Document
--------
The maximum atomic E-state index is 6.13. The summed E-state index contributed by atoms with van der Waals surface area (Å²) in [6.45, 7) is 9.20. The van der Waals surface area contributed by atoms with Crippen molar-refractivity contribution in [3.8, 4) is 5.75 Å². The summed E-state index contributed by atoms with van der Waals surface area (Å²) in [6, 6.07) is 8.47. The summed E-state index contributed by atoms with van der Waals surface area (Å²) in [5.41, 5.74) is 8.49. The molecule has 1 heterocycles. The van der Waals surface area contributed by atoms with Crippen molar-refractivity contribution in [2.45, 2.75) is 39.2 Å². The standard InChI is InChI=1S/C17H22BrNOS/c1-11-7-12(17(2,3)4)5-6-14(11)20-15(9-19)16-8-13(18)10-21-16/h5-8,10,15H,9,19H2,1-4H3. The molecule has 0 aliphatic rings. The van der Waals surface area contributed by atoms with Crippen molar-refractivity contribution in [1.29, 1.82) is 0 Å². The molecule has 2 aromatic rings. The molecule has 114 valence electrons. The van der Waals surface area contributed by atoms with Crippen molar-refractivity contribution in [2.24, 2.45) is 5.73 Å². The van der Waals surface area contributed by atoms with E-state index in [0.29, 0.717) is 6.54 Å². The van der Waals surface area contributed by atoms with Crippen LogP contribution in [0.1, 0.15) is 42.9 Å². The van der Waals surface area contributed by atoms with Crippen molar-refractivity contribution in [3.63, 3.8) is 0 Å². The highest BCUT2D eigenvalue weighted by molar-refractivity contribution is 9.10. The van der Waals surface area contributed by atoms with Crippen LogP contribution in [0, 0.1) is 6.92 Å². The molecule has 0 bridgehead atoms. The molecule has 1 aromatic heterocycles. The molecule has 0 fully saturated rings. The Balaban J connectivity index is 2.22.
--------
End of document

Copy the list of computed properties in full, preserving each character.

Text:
The maximum atomic E-state index is 6.13. The summed E-state index contributed by atoms with van der Waals surface area (Å²) in [6.45, 7) is 9.20. The van der Waals surface area contributed by atoms with Crippen molar-refractivity contribution in [3.8, 4) is 5.75 Å². The summed E-state index contributed by atoms with van der Waals surface area (Å²) in [6, 6.07) is 8.47. The summed E-state index contributed by atoms with van der Waals surface area (Å²) in [5.41, 5.74) is 8.49. The molecule has 1 heterocycles. The van der Waals surface area contributed by atoms with Crippen molar-refractivity contribution in [2.45, 2.75) is 39.2 Å². The standard InChI is InChI=1S/C17H22BrNOS/c1-11-7-12(17(2,3)4)5-6-14(11)20-15(9-19)16-8-13(18)10-21-16/h5-8,10,15H,9,19H2,1-4H3. The molecule has 0 aliphatic rings. The van der Waals surface area contributed by atoms with Crippen molar-refractivity contribution in [1.29, 1.82) is 0 Å². The molecule has 2 aromatic rings. The molecule has 114 valence electrons. The van der Waals surface area contributed by atoms with Crippen molar-refractivity contribution in [2.24, 2.45) is 5.73 Å². The van der Waals surface area contributed by atoms with E-state index in [0.29, 0.717) is 6.54 Å². The van der Waals surface area contributed by atoms with Crippen LogP contribution in [0.1, 0.15) is 42.9 Å². The van der Waals surface area contributed by atoms with Crippen molar-refractivity contribution in [3.63, 3.8) is 0 Å². The highest BCUT2D eigenvalue weighted by molar-refractivity contribution is 9.10. The van der Waals surface area contributed by atoms with Crippen LogP contribution in [0, 0.1) is 6.92 Å². The molecule has 0 bridgehead atoms. The molecule has 1 aromatic heterocycles. The molecule has 0 fully saturated rings. The Balaban J connectivity index is 2.22.